Pretending And Accepting
The definition of brotherhood in my fraternity was: "I'd get in a fight for you."
Sure, brotherhood, meant a lot more than that, but it is really hard for fraternity men to put these kinds of feelings into words. As shallow as this definition might sound, it is also profoundly deep.
I'd get in a fight for you, at the heart of it, is one guy telling another guy that he'd be willing to lay down his life for the other. It means that the one brother would be willing to leave his comfort zone, put his security at risk, and publicly affirm his commitment to the other brother.
Jesus not only tells his bride "I'd get in fight for you" but he also says "I'm willing to lay down my life for you". This is the highest sacrifice a person can actually make. It is brotherhood and sisterhood at its peak.
Most people don't understand why Jesus had to come and die for his bride.
Let me use an analogy that might make more sense to the girls than the fellows.
A wedding dress is a beautiful thing to a girl. When walking past a bridal store, what girl doesn't imagine herself in that perfect dress? What girl hasn't already dreamed about every little detail of her wedding day? I know these kinds of things because I have a beautiful bride, Lindsey, who thought about such things during our engagement.
Ever wonder why girls don't dream about wearing a long beautiful black dress for their wedding? I'm sure you don't ponder this often. It's pretty easy to understand that girls want to wear white because it represents purity. They want to be glowing on their wedding day.
Tragically, most girls who get married in white dresses don't deserve to be wearing white.
Most of us stood imperfect on our wedding day and deserved to wear black. But, the white dress got put on and we, the couple, pretended. We pretended that we had not revealed ourselves to any other person before. We pretended that the wedding night was going to be the big night, when in reality, it was just another night.
There is a whole lot of pretending. And this is not how things are supposed to be.
The bible says that when Jesus comes back and we, his bride, are united with him (a.k.a the wedding day) we will be wearing white. But, because he is holy and just, no pretending will be allowed. Only those who are wearing pure white will be allowed to walk up the aisle.
So, what do we do? Well, our default is to try to become perfect. We do everything we can to clean our tarnished white clothes, hoping that we can clean up our image.
But, the only clothes that will be white enough for the wedding day are the clothes that Jesus gives us.
"I will rejoice greatly in the Lord... for He has clothed me with garments of salvation, He has wrapped me with a robe of righteousness ..." (Isaiah 61:10)
That is why Jesus laying down his life for us makes sense.
Mark Driscoll reminds us, "He died the death we should have died and lived the life we should have lived."
Jesus, the perfect image of God, died for us, the imperfect image of God.
The bible says that though the tarnished image of God came through one man, Adam, the image was later perfected and restored by one man, Jesus.
The climax of the story is about a husband pursing his unfaithful bride and laying down his life for her so that she can be united with him for all of eternity.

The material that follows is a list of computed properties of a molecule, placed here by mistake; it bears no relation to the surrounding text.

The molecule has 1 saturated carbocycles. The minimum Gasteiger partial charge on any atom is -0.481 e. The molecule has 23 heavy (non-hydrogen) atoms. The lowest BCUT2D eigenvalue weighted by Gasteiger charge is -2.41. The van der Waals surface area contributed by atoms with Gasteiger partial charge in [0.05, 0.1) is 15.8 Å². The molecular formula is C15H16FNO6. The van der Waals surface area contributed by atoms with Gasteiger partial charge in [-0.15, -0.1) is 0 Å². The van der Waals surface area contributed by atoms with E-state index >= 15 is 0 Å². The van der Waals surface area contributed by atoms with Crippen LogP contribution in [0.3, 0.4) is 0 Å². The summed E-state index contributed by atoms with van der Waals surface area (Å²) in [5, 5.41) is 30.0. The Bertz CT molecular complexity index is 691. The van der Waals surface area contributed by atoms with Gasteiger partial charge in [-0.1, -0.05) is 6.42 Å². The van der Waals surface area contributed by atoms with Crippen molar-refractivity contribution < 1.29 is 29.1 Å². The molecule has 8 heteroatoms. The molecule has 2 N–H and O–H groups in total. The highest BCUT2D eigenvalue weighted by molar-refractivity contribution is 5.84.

As the resolution part of the story comes in to the picture, the main character becomes a guy named Paul. He goes around telling everyone to take off their tarnished clothes and to put on the robe of righteousness that Jesus provides for his bride.
But first, if Jesus' rescue of us still doesn't make total sense to you, allow me to Greek up the analogy a little bit.
You could say that Jesus came to rescue us from a pledge-model type of Christianity.
Across the board, you'll see many chapters eliminating the pledge period, or at least attempting to - so that a student actually becomes a member with full benefits on the first day of committing. Some chapters who still use a pledge period do so without any problems, but there are a few who have found themselves in a dangerous position.
Pledging, in some fraternities and sororities, can turn into the process of inviting someone into a Greek House based on what they do, not because of who they are. Therefore, all of the good things that a pledge may do - clean the house, throw big parties, run errands, raise money, and so on - are only done to ensure that they make it in. There may be some good intentions in the mix, but the main reason for these good works is to be an insider.
The pledging process could possibly turn into a pretending process. Let's pretend that we care about the ideals of the chapter until we secure a position on the inside. Then we can get to the real reason we are here - making more friends, partying it up, shacking up, padding the resume, and so on.
Jesus came to rescue us from pretending. On the day that we commit ourselves to him, we are given full membership status. We don't have to prove ourselves in any type of pledging process because we are fully accepted by him on day one.
He accepts us if we accept what he has done for us.
My bride, Lindsey, didn't have to work to pay off her engagement ring. It was given to her as a free gift. I love her for who she is, not what she has done.
A fraternity guy or sorority girl who is accepted on the first day is free to do good things for the chapter out of love for the remaining time in the House. However, if they are accepted conditionally only after a certain period of time, then there will always be the temptation to pretend and do good things for the wrong reason.
So, let's stop pretending and start accepting what Jesus is offering us.
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